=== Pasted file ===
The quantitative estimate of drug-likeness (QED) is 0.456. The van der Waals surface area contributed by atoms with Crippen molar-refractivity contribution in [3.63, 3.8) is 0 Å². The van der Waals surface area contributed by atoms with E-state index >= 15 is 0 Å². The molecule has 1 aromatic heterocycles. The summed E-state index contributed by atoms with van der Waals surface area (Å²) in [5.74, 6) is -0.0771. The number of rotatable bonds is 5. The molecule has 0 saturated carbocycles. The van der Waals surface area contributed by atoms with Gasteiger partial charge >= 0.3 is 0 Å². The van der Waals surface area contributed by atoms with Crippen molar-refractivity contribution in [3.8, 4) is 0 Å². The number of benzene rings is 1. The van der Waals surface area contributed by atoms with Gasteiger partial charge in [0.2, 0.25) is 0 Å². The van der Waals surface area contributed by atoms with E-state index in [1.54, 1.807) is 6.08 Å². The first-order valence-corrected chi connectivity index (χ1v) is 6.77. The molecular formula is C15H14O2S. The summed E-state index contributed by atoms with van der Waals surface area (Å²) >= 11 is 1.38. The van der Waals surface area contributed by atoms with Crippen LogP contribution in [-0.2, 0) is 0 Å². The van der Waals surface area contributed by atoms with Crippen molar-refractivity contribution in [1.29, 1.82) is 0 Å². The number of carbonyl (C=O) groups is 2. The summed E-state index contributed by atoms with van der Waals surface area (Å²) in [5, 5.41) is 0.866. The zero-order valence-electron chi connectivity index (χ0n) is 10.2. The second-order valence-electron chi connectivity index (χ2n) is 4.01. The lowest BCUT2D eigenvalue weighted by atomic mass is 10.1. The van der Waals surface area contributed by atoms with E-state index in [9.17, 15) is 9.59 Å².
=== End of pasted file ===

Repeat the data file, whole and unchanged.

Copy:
The quantitative estimate of drug-likeness (QED) is 0.456. The van der Waals surface area contributed by atoms with Crippen molar-refractivity contribution in [3.63, 3.8) is 0 Å². The van der Waals surface area contributed by atoms with E-state index >= 15 is 0 Å². The molecule has 1 aromatic heterocycles. The summed E-state index contributed by atoms with van der Waals surface area (Å²) in [5.74, 6) is -0.0771. The number of rotatable bonds is 5. The molecule has 0 saturated carbocycles. The van der Waals surface area contributed by atoms with Gasteiger partial charge >= 0.3 is 0 Å². The van der Waals surface area contributed by atoms with Crippen molar-refractivity contribution in [3.8, 4) is 0 Å². The number of benzene rings is 1. The van der Waals surface area contributed by atoms with Gasteiger partial charge in [0.2, 0.25) is 0 Å². The van der Waals surface area contributed by atoms with E-state index in [1.54, 1.807) is 6.08 Å². The first-order valence-corrected chi connectivity index (χ1v) is 6.77. The molecular formula is C15H14O2S. The summed E-state index contributed by atoms with van der Waals surface area (Å²) >= 11 is 1.38. The van der Waals surface area contributed by atoms with Crippen LogP contribution in [-0.2, 0) is 0 Å². The van der Waals surface area contributed by atoms with Crippen molar-refractivity contribution in [1.29, 1.82) is 0 Å². The number of carbonyl (C=O) groups is 2. The summed E-state index contributed by atoms with van der Waals surface area (Å²) in [5, 5.41) is 0.866. The zero-order valence-electron chi connectivity index (χ0n) is 10.2. The second-order valence-electron chi connectivity index (χ2n) is 4.01. The lowest BCUT2D eigenvalue weighted by atomic mass is 10.1. The van der Waals surface area contributed by atoms with E-state index in [9.17, 15) is 9.59 Å².